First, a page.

French President Tweets As Election Race Looms

Published February 15, 2012 3:45PM (EST)

PARIS (AP) — Nicolas Sarkozy launched a personal Twitter account and geared up for a prime-time TV appearance Wednesday, amid expectations that the unpopular French leader will at last announce his re-election bid.

The conservative president, whom many blame for France's economic troubles, has for months trailed Socialist nominee Francois Hollande in the polls. Many pundits say Sarkozy needs to recoup some momentum to stand a chance of winning the two-round vote starting in April.

To most observers, Sarkozy's candidacy has been more a question of "when" than "if," and some suggested his deficit in the polls has accelerated its official start to Wednesday. Earlier his entourage had suggested he would wait until March to join the race.

Socialists sought to play down the expected announcement as a non-event and to paint Sarkozy as a permanent campaigner anyway. Sarkozy's allies spun it their way, saying the president will now be able to break apart Hollande's platform.

Sarkozy's looming candidacy has become one of France's worst-kept political secrets. Media reported his Paris campaign headquarters are ready to go, with about a dozen presidential staffers to move over, and he's widely expected to attend rallies for his UMP party in the Alpine town of Annecy on Thursday, and in the Mediterranean port city of Marseille on Sunday.

On Wednesday, Sarkozy launched a personal Twitter page, and, uncharacteristically humble, thanked all those "who will kindly follow me." Five hours after the first tweet on "NicolasSarkozy," it had reaped 32,000-plus followers. Hollande's "fhollande" already has over 146,000 followers.

Sarkozy's second tweet mentioned how he was planning to go on TF1 television for France's most-watched nightly newscast.

France's two-round presidential ballot in April and May is likely to have an impact throughout the European Union. Sarkozy has been closely involved in the fight to save the euro amid a sovereign debt crisis in the bloc.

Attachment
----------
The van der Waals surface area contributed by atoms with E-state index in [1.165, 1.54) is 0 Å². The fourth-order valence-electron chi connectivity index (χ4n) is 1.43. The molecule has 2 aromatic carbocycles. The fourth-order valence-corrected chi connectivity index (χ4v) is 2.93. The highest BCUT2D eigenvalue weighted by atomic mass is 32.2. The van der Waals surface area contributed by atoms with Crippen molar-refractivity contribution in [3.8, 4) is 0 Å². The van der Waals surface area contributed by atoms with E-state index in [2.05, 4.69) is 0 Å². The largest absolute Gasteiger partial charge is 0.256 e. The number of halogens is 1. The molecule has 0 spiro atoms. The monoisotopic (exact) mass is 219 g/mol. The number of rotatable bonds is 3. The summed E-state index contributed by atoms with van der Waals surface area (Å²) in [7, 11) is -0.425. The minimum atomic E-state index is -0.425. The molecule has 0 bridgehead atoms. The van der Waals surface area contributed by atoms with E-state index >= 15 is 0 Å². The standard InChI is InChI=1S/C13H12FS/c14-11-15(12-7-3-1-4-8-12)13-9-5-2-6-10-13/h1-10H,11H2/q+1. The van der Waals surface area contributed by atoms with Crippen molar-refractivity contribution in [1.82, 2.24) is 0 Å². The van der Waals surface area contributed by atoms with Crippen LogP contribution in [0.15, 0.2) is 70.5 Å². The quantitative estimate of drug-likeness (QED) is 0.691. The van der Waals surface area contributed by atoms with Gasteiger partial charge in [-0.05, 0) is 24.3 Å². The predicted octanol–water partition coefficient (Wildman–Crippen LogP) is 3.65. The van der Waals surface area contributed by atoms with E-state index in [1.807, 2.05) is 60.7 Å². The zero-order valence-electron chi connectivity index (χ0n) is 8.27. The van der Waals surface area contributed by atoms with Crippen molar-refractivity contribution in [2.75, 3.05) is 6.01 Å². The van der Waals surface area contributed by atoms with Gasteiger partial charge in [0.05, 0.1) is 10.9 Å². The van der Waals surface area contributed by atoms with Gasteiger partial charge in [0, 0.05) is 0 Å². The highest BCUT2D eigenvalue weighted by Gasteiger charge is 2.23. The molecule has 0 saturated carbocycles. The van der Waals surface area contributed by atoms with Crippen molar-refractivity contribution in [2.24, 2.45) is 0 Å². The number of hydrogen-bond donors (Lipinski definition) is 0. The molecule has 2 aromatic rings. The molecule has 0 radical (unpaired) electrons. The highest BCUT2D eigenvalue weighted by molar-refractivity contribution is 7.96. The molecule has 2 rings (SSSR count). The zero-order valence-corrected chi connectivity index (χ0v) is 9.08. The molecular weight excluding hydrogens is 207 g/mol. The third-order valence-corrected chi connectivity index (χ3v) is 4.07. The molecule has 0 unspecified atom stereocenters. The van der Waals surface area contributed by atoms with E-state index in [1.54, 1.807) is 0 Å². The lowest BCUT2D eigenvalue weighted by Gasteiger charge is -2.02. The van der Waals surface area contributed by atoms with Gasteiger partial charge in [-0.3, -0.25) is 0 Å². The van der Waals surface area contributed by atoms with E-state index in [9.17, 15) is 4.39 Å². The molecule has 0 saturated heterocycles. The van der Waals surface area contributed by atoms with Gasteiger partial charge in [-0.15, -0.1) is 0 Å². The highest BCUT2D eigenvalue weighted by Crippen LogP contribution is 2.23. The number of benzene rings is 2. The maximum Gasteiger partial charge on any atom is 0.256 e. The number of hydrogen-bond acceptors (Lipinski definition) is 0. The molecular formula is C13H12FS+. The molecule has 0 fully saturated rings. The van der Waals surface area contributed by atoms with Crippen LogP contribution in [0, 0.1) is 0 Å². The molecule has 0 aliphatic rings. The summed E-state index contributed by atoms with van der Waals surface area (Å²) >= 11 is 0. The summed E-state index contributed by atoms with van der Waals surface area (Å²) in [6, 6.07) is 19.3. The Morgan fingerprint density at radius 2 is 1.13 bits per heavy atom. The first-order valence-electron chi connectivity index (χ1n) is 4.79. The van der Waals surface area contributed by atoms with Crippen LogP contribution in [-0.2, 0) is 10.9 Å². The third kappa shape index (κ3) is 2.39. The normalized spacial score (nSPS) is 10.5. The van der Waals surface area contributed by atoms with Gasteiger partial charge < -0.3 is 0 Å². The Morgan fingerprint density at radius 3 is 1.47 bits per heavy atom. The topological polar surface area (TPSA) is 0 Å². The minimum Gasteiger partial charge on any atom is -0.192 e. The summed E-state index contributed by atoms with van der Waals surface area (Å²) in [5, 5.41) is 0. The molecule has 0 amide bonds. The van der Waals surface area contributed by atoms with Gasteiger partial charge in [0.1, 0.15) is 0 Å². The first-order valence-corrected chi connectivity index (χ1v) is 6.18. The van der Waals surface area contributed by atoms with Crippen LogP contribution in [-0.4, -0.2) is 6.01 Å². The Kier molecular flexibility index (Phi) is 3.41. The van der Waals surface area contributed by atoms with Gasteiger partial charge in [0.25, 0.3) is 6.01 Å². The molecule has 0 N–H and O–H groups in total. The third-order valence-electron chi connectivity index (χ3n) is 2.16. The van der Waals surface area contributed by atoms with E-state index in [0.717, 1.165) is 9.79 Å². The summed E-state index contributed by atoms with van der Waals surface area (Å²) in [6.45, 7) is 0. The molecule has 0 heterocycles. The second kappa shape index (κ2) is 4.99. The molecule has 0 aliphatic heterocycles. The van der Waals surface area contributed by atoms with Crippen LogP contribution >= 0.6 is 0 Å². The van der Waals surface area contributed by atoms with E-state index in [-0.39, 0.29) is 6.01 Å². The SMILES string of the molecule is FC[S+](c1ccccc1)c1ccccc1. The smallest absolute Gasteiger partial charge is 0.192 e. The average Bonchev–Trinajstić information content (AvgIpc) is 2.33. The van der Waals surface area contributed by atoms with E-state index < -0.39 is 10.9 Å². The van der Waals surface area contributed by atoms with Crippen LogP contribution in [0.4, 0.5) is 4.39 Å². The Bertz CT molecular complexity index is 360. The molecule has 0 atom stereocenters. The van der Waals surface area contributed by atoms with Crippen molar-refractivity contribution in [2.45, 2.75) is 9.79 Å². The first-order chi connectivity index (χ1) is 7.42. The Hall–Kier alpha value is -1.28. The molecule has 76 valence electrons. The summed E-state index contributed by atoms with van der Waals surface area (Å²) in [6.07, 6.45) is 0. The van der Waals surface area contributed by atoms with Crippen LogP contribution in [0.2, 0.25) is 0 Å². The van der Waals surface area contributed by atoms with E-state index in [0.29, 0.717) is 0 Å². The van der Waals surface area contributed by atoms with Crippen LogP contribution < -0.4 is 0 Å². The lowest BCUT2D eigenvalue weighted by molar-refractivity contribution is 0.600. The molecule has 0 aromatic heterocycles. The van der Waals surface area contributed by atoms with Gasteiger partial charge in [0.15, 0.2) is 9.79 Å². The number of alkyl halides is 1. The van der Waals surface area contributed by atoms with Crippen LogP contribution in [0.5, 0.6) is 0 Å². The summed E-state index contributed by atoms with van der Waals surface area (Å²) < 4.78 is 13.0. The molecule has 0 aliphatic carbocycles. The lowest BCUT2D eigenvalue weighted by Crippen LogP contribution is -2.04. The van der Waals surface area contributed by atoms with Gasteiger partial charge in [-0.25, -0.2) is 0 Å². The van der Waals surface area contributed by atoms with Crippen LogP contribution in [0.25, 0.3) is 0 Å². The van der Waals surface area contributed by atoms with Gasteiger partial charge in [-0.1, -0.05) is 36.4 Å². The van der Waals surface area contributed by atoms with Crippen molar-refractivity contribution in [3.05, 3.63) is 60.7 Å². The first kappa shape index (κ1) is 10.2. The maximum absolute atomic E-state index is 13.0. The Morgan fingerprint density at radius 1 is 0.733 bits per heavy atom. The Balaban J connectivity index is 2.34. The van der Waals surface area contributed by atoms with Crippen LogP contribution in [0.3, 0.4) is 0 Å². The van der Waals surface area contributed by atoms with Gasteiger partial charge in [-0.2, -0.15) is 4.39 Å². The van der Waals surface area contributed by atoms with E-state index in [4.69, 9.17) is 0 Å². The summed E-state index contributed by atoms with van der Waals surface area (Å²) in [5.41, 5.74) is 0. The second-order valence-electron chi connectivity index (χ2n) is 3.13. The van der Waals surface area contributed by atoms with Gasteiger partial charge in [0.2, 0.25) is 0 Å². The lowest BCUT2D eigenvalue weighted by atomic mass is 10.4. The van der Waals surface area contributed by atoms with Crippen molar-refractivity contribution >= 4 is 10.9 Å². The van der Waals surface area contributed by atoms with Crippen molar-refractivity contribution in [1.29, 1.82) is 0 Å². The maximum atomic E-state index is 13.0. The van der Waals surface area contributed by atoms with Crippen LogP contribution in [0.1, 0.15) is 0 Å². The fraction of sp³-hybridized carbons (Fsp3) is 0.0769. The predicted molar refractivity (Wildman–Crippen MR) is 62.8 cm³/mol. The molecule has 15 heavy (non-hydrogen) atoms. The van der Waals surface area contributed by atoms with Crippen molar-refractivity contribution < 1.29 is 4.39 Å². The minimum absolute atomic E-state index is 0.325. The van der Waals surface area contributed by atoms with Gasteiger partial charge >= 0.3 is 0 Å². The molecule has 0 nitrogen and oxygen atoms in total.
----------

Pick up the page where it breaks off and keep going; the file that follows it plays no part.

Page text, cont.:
Pollsters suggest that Sarkozy's political problems are as much of his own making as France's economic woes. Poll figures by IFOP agency show the biggest slide in his approval rating occurred during his first year — from 67 percent in July 2007 to 41 percent in March 2008 — and months before France was swept up in the fallout of the international financial crisis.

Critics say Sarkozy failed to deliver on promises to improve purchasing power, hiked his own salary, and infused the gilded presidential palace with "bling" that was ill-suited for France's cultural self-image.

On the night of his 2007 election, he celebrated at one of Paris' most glitzy restaurants; before taking office, he jetted off to spend a few days on a yacht owned by a super-rich French industrialist friend.

Later in 2007, Sarkozy divorced his longtime wife and began courting Italian former supermodel Carla Bruni — including trips to Disneyland Paris and the Middle East with reporters in tow. In early 2008, Sarkozy crudely insulted a passer-by at Paris' biggest agricultural fair, an incident caught on videotape that led many to doubt his presidential caliber.

On the issues, Sarkozy has been hurt by the global financial meltdown of 2008, the European debt crisis of the last couple of years, and a general feeling that his electoral slogan "work more to earn more" never did pan out for French pocketbooks.

"This doesn't mean it's all over, but there is a real difficulty for the incumbent president to win back the favor of public opinion," said pollster Frederic Dabi of IFOP. He said polls show that French voters are firming up their decisions even before Sarkozy has entered the race — another sign that bodes badly for him. Polls show Sarkozy also received little to no help from a long TV interview last month shown live on several channels that drew 16 million viewers.

Internationally, Sarkozy has drawn plaudits. While holding France's EU presidency, he took a key mediating role to ease tensions after the brief war between Georgia and Russia. Last year, he committed French soldiers to help support the overthrow of entrenched autocrats in Libya and Ivory Coast. He brought France back into NATO's top echelons in 2009.

Sarkozy, considered pugnacious and impetuous, is bracing for a tough fight. His advisers, speaking on condition of anonymity, say his prospects are "complicated" but that Hollande, admittedly the favorite, can still be brought down.


Jamey Keaten contributed to this report.

By Salon Staff

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